The update to the California Water Plan will be a much shorter and more succinct document than it’s predecessors – and will be finalized by the end of 2018
The California Water Code establishes the California Water Plan as the guiding document for water management in the State. The California Water Plan is updated by the Department of Water Resources every five years.
While in the past, the California Water Plan has been produced as a multi-volume document which included detailed regional reports, resource management strategies, and an extensive strategic plan, the Department has charted a new course for the 2018 update, saying that the updated plan will be considerably more concise to better reflect priorities of current and future generations. The update will focus on identification and prioritization of long-term funding and sustainable investment in water resource management needs and will include new sections on a five-year State investment plan for water reliability and sustainability, as well as a funding plan and an illustrative funding portfolio.
At the November meeting of the Delta Stewardship Council, Kamyar Guivetchi, Division Chief and Manager of the Statewide Integrated Water Management Division for the Department of Water Resources gave the council an overview of the evolving document.
The California Water Plan has been on a 17-year journey with each of the Water Plan’s from the year 2000 building on each other, but Kamyar Guivetchi said that with this update, they want to take a different approach.
“Rather than basically reproduce all of the content, the resource management strategies, the regional reports, the situation assessment, we think that it will be more effective to use this update as a prioritization and a focusing of what we need to do, given that California is all about a tale of two extremes,” he said. “Having lived through the most consequential 5 year drought followed by the wettest year of record, it just reminds us that even as a Mediterranean climate, given climate change and the way we’ve developed on the land, those extremes are becoming more pronounced, and this water plan update really needs to address how the state has to position itself in the near term and long term to address those extreme events. We also want to build on the alignment work that we’ve done with state agencies and other stakeholders.”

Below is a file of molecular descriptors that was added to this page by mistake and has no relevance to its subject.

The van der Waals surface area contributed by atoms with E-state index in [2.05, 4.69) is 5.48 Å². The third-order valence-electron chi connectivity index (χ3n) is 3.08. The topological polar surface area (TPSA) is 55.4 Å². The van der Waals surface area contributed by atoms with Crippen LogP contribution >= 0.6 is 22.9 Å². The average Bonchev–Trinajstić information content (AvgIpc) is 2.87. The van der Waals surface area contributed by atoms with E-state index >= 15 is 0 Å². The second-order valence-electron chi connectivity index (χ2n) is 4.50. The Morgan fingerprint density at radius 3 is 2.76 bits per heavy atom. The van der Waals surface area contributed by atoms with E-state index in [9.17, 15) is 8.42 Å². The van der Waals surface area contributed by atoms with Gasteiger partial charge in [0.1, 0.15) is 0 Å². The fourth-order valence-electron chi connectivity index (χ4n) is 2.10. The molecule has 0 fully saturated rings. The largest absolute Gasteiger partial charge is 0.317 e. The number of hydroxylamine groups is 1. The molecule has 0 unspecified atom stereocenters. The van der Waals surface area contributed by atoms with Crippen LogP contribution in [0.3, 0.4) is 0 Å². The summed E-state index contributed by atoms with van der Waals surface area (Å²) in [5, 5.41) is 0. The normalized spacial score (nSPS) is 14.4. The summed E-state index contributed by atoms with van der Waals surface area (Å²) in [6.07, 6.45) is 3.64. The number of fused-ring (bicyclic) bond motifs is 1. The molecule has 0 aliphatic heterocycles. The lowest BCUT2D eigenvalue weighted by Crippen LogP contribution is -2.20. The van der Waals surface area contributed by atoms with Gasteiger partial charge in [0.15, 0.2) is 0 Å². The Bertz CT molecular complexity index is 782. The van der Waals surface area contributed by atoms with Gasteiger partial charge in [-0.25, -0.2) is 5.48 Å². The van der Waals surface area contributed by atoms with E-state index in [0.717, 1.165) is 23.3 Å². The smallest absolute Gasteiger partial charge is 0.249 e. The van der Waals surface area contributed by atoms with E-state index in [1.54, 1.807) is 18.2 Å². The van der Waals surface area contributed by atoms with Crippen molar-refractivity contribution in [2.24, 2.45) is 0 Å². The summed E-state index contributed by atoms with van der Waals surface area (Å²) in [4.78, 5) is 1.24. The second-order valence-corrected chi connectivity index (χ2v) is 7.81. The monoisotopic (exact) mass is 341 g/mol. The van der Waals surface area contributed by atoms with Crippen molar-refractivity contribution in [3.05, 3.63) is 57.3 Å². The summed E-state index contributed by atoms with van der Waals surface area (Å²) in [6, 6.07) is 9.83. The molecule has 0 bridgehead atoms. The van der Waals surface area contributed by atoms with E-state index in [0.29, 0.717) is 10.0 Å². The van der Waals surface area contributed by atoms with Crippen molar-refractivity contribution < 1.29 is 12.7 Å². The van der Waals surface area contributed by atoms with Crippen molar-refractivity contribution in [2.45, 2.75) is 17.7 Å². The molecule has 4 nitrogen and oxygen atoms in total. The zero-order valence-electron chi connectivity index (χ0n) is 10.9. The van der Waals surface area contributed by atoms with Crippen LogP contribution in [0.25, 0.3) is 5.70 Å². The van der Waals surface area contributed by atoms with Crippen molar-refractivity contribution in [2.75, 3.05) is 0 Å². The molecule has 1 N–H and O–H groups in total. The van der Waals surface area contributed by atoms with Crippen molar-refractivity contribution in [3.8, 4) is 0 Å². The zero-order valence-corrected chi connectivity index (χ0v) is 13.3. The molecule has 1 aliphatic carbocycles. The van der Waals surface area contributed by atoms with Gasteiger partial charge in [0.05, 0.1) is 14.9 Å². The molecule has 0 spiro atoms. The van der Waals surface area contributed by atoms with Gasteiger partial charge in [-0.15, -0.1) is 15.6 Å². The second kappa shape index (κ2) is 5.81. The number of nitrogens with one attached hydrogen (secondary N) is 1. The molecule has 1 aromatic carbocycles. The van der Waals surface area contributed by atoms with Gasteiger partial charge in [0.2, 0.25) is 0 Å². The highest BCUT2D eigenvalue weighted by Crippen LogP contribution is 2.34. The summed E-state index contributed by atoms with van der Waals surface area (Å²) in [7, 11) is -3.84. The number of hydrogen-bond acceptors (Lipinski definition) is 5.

The update of the Water Plan is also meant to memorialize the innovation of the Governor’s Water Action Plan, said Mr. Guivetchi. “There is no requirement that the next Governor or the next administration have an action plan or even continue it, and we thought that the state would be well served to include a five year implementation and funding strategy in each subsequent update of the Water Plan to build on that innovation which at its core has been encouraging and directing state agencies to work together to take a more integrated water management approach.”
In the past, the focus has been on advocacies that were not necessarily aligned or consistent, and those advocacies were focused more on actions and projects. However, in order to move toward a more sustainable and integrated approach for water management, more focus needs to be on the outcomes, much more so than the actions, and the assessments has to be on the investments and actions that move us toward those outcomes, he said.
Mr. Guivetchi pointed out that the state’s reactive management practiced over the last many years has caused the state to make band-aid investments to fix aging infrastructure and enact regulations to try to overcome legacy impacts and unintended consequences of our past decisions, and yet this has not and will not provide a sustainable water management system. So the 2018 Water Plan update is intended to be a deeper dive into what is meant by the term sustainability when it comes to water management.